Submitted by Taps Coogan on the 28th of November 2017 to The Sounding Line.
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As the following infographic from Statista.com shows, of the world’s 35 developed market OECD countries, the ten most heavily taxed are all found in Europe. Topping the list, Denmark, France, Belgium, Sweden, Finland, Italy, and Austria all collect over 40% of their respective GDP’s in taxes. As Statista notes:
“Elsewhere, the tax-to-GDP ratio is sometimes considerably lower. New Zealand (32.1 percent), Canada (31.7 percent), the United States (26 percent) and Chile (20.4 percent) have ratios that are all well below the OECD average. Europeans looking to move to places with a lower tax burden do not necessarily have to leave the continent though. Ireland, with a tax-to-GDP ratio of only 23 percent, is still a better choice than South Korea, Turkey or Israel (26.3, 25.5 and 31.2 percent).”
It is no coincidence that Ireland has seen the fastest long term growth in the EU.
You will find more statistics at Statista
While the high tax burdens in these European countries may appear to simply be the ‘European’ way of running an economy, the long term sustainability of such high tax burdens is doubtful. With some of the lowest economic growth rates in the world and no net job creation since 2008, the Eurozone and the EU have become consistent economic under-performers. For years, growth in government debt has outstripped these countries’ modest economic growth and the costs of servicing that debt will rise dangerously if interest rates ever normalize. In France, Italy, Portugal, and Ireland, interest expenses on the national debt are already consuming over 15% of tax revenues. At the same time, the welfare and entitlement programs that consume the lion’s share of tax revenues are seeing costs skyrocket as populations age and people leave the workforce. In France, for example, barely two people are working per retiree according to Bloomberg.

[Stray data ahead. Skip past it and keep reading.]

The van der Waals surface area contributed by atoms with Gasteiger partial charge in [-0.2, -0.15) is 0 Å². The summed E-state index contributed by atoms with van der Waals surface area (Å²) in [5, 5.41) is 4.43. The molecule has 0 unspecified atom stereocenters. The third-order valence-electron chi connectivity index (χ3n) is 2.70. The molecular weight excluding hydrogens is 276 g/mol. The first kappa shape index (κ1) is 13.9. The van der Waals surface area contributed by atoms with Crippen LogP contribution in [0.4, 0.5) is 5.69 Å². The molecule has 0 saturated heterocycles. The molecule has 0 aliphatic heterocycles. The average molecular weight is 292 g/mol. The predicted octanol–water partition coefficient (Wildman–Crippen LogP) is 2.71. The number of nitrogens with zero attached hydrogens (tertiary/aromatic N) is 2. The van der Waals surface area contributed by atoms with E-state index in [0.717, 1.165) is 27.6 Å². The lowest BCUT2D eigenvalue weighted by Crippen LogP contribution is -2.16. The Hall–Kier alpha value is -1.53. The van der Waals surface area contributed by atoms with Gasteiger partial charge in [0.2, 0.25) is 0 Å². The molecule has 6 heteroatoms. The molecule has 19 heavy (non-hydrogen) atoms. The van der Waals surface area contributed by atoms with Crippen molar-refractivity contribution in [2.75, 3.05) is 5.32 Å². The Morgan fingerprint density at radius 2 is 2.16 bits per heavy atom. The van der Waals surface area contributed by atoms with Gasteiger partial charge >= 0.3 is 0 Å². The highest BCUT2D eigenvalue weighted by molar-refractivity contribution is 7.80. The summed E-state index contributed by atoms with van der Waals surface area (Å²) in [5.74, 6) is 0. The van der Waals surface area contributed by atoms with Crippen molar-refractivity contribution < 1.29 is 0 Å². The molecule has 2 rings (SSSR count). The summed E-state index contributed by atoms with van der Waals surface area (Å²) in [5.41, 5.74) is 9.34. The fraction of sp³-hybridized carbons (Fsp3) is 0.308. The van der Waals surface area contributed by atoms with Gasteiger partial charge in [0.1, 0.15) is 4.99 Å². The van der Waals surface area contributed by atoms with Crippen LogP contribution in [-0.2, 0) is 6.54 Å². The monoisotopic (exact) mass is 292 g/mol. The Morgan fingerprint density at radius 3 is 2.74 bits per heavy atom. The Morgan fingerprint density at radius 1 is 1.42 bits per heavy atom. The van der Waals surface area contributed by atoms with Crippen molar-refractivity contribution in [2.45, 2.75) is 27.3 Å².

One can see a perfect storm emerging: stagnant long term growth, systemic-underemployment, already too high debt levels, already high interest expenses, rising entitlement costs, tax rates which can’t be raised any higher, and interest rates which have only one direction to go (up).
Given all of this, no easy solutions emerge. Cutting taxes without cutting spending will send the debts surging even higher. Yet when 40%+ of the economy is government spending, cutting spending risks slowing down growth even further. Cutting spending also inevitably means cutting entitlement programs which, in addition to being politically impossible, would ruin the lives of millions who planned on those programs.
In this way, the ECB’s insistence, after nearly a decade, on continuing indefinitely its QE program and its other extremely accommodative monetary policies, can be seen as a simple act of delaying the inevitable. While the can kicking may go on for some time more, reality will assert itself eventually.
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